Walter Barnes (July 8, 1905 in Vicksburg, Mississippi – April 23, 1940 in Natchez, Mississippi) was an American jazz clarinetist, saxophonist and bandleader.
Barnes grew up in Chicago and studied under Franz Schoepp in addition to attending the Chicago Musical College and the American Conservatory of Music. He led his own bands from the early 1920s in addition to playing with Detroit Shannon and his Royal Creolians. After Shannon's retinue became dissatisfied with his leadership, Barnes took control of this group as well. He played mostly in Chicago, though the band did hold a residency at the Savoy Ballroom in New York City as well. His band recorded in 1928-29 for Brunswick Records. He toured the American South in the 1930s to considerable success, touring there yearly; by 1938 his ensemble included 16 members. [mehr][weniger]
William Tecumseh Sherman (February 8, 1820 – February 14, 1891) was an American soldier, businessman, educator and author. He served as a General in the Union Army during the American Civil War (1861–65), for which he received recognition for his outstanding command of military strategy as well as criticism for the harshness of the "scorched earth" policies that he implemented in conducting total war against the Confederate States.
Sherman served under General Ulysses S. Grant in 1862 and 1863 during the campaigns that led to the fall of the Confederate stronghold of Vicksburg on the Mississippi River and culminated with the routing of the Confederate armies in the state of Tennessee. In 1864, Sherman succeeded Grant as the Union commander in the western theater of the war. He proceeded to lead his troops to the capture of the city of Atlanta, a military success that contributed to the re-election of U.S. President Abraham Lincoln. Sherman's subsequent march through Georgia and the Carolinas further undermined the Confederacy's ability to continue fighting. He accepted the surrender of all the Confederate armies in the Carolinas, Georgia, and Florida in April 1865. [mehr][weniger]
Albert Deane Richardson (October 6, 1833 - December 2, 1869) was a well-known Americanjournalist, Union spy, and author.
Born in Franklin, Massachusetts, October 6, 1833
Obtained first job with newspaper, Pittsburgh Commercial Journal, 1851.
Married Mary Louise Pease, April 1855.
Correspondent for the Boston Journal, 1857.
Edited The Western Mountaineer of Golden City, Colorado, 1860.
Journalist for the New York Daily Tribune.
Captured by the Confederates at Vicksburg, May 3, 1863.
Wife and daughter died.
Escaped Salisbury, NC, prison, December 18, 1864.
Shot by Daniel McFarland, March 14, 1867.
Wrote Through to the Pacific for the New York Tribune, May–June, 1869.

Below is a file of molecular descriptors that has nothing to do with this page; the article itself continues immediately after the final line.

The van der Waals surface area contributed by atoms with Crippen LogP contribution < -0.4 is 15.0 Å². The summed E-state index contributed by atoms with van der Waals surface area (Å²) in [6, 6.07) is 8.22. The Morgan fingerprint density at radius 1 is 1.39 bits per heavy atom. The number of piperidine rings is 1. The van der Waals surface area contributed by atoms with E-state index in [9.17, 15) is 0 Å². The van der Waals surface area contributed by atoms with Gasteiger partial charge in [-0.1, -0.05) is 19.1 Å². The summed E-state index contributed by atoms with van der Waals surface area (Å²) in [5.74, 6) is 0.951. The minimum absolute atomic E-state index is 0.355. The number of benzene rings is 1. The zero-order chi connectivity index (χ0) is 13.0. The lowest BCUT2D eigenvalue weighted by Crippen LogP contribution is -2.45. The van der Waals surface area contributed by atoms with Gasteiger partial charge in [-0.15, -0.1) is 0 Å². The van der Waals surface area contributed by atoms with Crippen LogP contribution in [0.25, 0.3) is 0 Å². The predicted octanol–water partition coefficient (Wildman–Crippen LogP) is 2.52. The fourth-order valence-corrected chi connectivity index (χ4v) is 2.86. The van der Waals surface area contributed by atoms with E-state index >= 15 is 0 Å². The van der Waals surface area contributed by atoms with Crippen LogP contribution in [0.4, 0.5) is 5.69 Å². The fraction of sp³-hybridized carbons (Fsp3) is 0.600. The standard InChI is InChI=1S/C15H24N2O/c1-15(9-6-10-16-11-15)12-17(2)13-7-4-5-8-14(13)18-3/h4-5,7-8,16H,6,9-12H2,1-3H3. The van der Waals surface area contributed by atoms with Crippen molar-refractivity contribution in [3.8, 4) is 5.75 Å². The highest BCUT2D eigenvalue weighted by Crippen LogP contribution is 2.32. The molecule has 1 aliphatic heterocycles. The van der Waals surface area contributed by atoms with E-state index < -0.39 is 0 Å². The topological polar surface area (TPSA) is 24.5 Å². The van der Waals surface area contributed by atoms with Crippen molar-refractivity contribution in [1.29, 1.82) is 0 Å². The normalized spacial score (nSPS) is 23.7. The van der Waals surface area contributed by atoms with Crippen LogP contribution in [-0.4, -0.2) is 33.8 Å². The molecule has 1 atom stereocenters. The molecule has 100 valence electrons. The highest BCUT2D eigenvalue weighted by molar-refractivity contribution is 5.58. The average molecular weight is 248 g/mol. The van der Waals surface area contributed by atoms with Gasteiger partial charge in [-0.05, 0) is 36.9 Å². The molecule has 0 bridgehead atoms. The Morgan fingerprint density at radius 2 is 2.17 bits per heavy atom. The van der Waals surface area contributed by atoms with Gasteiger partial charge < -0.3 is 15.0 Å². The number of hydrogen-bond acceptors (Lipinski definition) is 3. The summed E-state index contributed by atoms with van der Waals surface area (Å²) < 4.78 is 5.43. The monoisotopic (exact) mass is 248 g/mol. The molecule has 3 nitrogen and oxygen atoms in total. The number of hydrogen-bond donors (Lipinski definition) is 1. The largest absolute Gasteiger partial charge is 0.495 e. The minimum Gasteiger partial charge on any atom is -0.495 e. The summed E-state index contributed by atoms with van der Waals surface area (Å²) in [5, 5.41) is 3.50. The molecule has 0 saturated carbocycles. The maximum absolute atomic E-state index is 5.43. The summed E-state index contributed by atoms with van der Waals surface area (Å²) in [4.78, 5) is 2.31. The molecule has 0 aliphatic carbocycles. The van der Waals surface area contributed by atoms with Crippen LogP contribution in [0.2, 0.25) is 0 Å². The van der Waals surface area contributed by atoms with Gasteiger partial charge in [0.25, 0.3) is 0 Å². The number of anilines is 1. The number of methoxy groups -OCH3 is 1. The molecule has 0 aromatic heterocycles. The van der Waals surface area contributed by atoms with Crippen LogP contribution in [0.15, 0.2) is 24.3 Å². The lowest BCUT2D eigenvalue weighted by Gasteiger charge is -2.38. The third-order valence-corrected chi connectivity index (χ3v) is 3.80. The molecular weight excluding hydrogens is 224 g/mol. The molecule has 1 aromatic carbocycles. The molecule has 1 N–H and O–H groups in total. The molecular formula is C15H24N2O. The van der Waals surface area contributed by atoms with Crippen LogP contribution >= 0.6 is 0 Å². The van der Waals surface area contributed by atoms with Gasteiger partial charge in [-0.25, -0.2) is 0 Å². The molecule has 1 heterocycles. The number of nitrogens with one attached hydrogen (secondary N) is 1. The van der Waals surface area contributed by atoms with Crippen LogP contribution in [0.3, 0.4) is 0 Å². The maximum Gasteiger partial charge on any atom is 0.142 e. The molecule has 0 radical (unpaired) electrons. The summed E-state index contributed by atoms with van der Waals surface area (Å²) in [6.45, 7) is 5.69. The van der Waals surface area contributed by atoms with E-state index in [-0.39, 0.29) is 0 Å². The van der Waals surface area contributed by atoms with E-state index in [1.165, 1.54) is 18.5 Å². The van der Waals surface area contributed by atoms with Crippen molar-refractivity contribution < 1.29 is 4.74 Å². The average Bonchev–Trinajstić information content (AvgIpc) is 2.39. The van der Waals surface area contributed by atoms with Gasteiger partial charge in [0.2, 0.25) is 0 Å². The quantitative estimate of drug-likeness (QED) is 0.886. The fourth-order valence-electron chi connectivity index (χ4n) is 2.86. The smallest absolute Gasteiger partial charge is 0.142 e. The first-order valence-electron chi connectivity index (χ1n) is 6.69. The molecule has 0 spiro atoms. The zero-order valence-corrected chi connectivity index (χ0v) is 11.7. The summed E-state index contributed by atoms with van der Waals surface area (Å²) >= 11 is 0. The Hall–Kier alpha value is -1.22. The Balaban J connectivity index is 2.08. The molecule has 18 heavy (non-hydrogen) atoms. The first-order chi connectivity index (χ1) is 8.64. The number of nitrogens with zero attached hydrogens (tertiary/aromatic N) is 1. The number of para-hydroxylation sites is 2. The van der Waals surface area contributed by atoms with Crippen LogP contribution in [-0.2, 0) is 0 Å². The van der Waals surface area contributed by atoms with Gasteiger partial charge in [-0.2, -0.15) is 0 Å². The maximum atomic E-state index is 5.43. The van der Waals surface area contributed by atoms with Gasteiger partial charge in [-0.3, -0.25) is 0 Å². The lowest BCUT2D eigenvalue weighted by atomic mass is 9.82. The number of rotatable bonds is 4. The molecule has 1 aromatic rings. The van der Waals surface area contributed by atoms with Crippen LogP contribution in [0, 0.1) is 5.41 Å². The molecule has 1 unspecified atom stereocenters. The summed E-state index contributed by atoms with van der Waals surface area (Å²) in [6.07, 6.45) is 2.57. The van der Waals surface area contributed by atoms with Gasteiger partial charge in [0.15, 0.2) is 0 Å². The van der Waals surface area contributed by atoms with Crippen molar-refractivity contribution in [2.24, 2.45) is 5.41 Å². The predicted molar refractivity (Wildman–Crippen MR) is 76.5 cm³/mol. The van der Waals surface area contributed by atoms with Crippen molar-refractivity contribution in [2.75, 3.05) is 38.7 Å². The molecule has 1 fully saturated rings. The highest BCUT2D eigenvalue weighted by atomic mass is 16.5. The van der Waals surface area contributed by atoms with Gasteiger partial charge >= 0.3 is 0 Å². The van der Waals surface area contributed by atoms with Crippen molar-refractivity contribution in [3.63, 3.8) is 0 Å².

Shot again by Daniel McFarland, November 25, 1869.
Married Abby Sage McFarland, November, 1869; marriage performed by Henry Ward Beecher.
Died December 2, 1869 (McFarland acquitted in a sensational trial). [mehr][weniger]
Ulysses S. Grant (born Hiram Ulysses Grant; April 27, 1822 – July 23, 1885) was the 18th President of the United States (1869–1877). In 1865, as commanding general, Grant led the Union Armies to victory over the Confederacy in the American Civil War. He then implemented Congressional Reconstruction, often at odds with President Andrew Johnson. Twice elected president, Grant led the Republicans in their effort to remove the vestiges of Confederate nationalism and slavery, protect African-American citizenship, and defeat the Ku Klux Klan.
Grant graduated in 1843 from the United States Military Academy at West Point and served in the Mexican–American War. When the Civil War began in 1861, he rejoined the U.S. Army. In 1862, Grant took control of Kentucky and most of Tennessee, and led Union forces to victory in the Battle of Shiloh, earning a reputation as an aggressive commander. He incorporated displaced African American slaves into the Union war effort. In July 1863, after a series of coordinated battles, Grant defeated Confederate armies and seized Vicksburg, giving the Union control of the Mississippi River and dividing the Confederacy in two. After his victory in the Chattanooga Campaign, President Abraham Lincoln promoted him to lieutenant general and commander of all the Union Armies. Grant confronted Robert E. Lee in a series of bloody battles in 1864, trapping Lee's army at Petersburg, Virginia. During the siege, Grant coordinated a series of devastating campaigns in other theaters. The war ended shortly after Lee's surrender at Appomattox. Historians have hailed Grant's military genius, and his strategies are featured in the military history textbooks, but a minority contend that he won by brute force rather than superior strategy.
After the Civil War, Grant led the Army's supervision of Reconstruction in the former Confederate states. He was elected president in 1868 and reelected in 1872. Grant stabilized the nation during the turbulent Reconstruction period, enforced civil and voting rights laws, and destroyed the Ku Klux Klan. He used the army to build the Republican Party in the South, based on black voters, Northern newcomers ("Carpetbaggers"), and native Southern white supporters ("Scalawags"); combined with the disenfranchisement of some former Confederates, this led to Republican rule and the election of African-Americans to Congress and high state offices. In his second term, the Republican coalitions in the South fell apart as conservative white Democrats regained control of Southern states through terror and disenfranchisement of black Southerners. Grant's Indian peace policy initially reduced frontier violence, but after the discovery of gold in the Black Hills, the Great Sioux War culminated in George Custer's defeat at the Battle of the Little Bighorn. Throughout his presidency, Grant faced Congressional investigations into federal corruption, including bribery charges against two of his Cabinet members. Grant's econom [mehr][weniger]